Originally posted on 6.18.2012 on POLITICO. You can view it here.
A billionaire media mogul is forced to take responsibility after his employees hack into the private communications of families and use the information for his media empire’s profit. He insists top executives did not know and a few rogue employees were to blame. But the evidence contradicts him.
The government committee investigating these actions grills the plutocrat and concludes he is “not fit“ to lead. His top underlings now face arrest.
That’s the Rupert Murdoch story in London. On this side of the Atlantic, however, Google Chief Executive Officer Larry Page is overseeing privacy invasions far wider than Murdoch’s. Yet his corporation is still avoiding serious scrutiny.
The Murdoch hacking scandal affected many lives, but Google’s map-making Street View cars hacked into millions of private Wi-Fi Networks in 30 countries around the world. They sucked up personal data — email, banking information and passwords and other information. The Federal Communications Commission has fined Google a mere $25,000 for impeding its investigation of Google’s Wi-Spying.
While Google tried to blame this entire enterprise on a rogue engineer, the FCC found that the engineer told many others at the company about the wireless data collection — despite the company’s denials that anyone else knew. The scheme was even outlined in Street View project design documents.
Google last Tuesday released to POLITICO a wide range of documents — presumably to pre-empt a Freedom of Information request from Consumer Watchdog. The papers underscored just how many Google employees knew or should have known about the Street View Wi-Spy snooping.
We’ll see how shareholders respond to this at the annual stockholders meeting on Thursday.
Meanwhile, why hasn’t Page been called before Congress to testify under oath about what he knew and when he knew it? Are new media companies viewed as less dangerous than old?
Every new business that Google enters depends on how it meshes with its main occupation — digitally profiling us and selling our information to advertisers. For example, will the Google “robot cars” that just won the right to drive in Nevada, and are on a fast track for California approval, collect data about our travels?
Google’s media empire dwarfs Murdoch’s. The corporation controls more than 65 percent of Internet searches and 97 percent of mobile searches — as well as 85 percent of global search advertising, 44.1 percent of all global Internet advertising and 70 percent of global mobile advertising.
The European Union, acknowledging Google’s antitrust threat, recently warned the company that it needed to address four significant anti-competitive issues or face fines up to 10 percent of its worldwide revenue of $38 billion.
The EU expressed concern that Google had a monopoly in the search industry, skewed results to favor its own services, unreasonably took content from other sites, restricted how advertising is run on its search engine and curbed advertisers’ ability to run ads developed for Google on competitors’ Web platforms.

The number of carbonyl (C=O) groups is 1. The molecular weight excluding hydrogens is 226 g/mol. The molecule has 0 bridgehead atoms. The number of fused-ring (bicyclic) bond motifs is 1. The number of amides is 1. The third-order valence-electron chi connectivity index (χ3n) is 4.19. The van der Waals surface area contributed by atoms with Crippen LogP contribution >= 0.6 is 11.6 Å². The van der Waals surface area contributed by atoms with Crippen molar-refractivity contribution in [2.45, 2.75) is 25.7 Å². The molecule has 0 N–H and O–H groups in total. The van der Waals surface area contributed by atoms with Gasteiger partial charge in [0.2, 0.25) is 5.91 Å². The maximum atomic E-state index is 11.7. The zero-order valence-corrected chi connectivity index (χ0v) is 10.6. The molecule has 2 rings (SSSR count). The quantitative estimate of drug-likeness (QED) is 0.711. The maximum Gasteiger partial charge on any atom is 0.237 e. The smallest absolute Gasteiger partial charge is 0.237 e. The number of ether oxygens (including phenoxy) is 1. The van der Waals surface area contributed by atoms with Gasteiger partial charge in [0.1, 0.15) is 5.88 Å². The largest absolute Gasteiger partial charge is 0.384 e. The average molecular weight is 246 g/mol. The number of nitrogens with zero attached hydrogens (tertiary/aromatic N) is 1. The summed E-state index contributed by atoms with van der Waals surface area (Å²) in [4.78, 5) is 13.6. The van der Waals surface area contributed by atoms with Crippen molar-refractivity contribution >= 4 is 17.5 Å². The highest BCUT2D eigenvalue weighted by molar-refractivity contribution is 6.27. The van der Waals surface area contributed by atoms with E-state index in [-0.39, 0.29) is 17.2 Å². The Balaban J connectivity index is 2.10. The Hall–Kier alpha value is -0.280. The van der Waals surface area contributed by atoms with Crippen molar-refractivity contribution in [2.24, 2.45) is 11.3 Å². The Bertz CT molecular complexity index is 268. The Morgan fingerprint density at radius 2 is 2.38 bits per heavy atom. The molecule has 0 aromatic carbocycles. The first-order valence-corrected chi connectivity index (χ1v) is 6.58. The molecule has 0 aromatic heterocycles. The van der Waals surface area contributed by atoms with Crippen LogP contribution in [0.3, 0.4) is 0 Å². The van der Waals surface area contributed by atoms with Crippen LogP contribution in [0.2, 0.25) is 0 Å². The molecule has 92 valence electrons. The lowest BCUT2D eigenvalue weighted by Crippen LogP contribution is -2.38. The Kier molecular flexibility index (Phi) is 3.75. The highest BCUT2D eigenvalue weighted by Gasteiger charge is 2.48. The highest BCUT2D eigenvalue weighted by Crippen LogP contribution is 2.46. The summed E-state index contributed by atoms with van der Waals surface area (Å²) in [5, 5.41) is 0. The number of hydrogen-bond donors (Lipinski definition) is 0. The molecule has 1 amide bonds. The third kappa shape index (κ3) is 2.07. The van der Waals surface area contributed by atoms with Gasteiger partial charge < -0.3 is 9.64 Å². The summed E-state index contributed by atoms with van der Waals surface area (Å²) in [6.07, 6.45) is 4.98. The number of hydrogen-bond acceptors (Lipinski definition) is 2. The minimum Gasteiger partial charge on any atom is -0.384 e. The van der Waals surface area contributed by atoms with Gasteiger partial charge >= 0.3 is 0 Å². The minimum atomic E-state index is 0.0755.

The Federal Trade Commission is now reportedly stepping up its own antitrust probe.
Google owns the fast-growing Web browser Chrome, and its Android operating system now dominates mobile devices, with 59 percent of the worldwide market. The company reaps 98 percent of its revenue from online advertising — its business is tracking us, its users, and then serving us up to corporate advertisers.
The corporate monolith does this in ways that Murdoch, a content creator, could not even imagine. In a sense, Google is a virtual corporate eye capable of watching everyone in the world with a computer, mobile phone and email account. And we can’t pull down the shades.
The antitrust investigations on both sides of the Atlantic are crucial. But there also needs to be a full public accounting of the Wi-Spy scandal. The question Congress must answer now is whether Page, Google’s CEO, was aware of, or sanctioned, through inaction, the Street View hacking.
Page has said he wants to “supercharge the entire Android eco-system.” One key to that supercharge was Google’s sniffing out Wi-Fi transmitters to better locate Android phone users.
Page oversaw Google’s move to mobile and pushed for it. He should be asked under oath, in no less direct terms than Murdoch was, what he knew and what he didn’t.
Google now fields a major lobbying effort, which soared 240 percent to $5.03 million in the first quarter of this year. Page also maintains close ties to the White House. But this can’t indemnify the company.
Murdoch’s long-standing political relationships protected him for years in Britain. But many leading British officials are now paying a price. Washington politicians’ ties to Google connection may well come back to haunt them. For the privileges of a media mogul don’t trump the public’s right to know.
Page described his company: “Our goal is to organize the world’s information and to make it universally accessible and useful.”
That means knowing more about us than we may want. But it should also mean that the same lens of disclosure and transparency applies to Google and its dealings that Page expects from us.
Jamie Court is president of Consumer Watchdog, a nonprofit public interest group and the author of “The Progressive’s Guide to Raising Hell.” John M. Simpson is the director of Consumer Watchdog’s privacy project. Contact them at [email protected] or [email protected]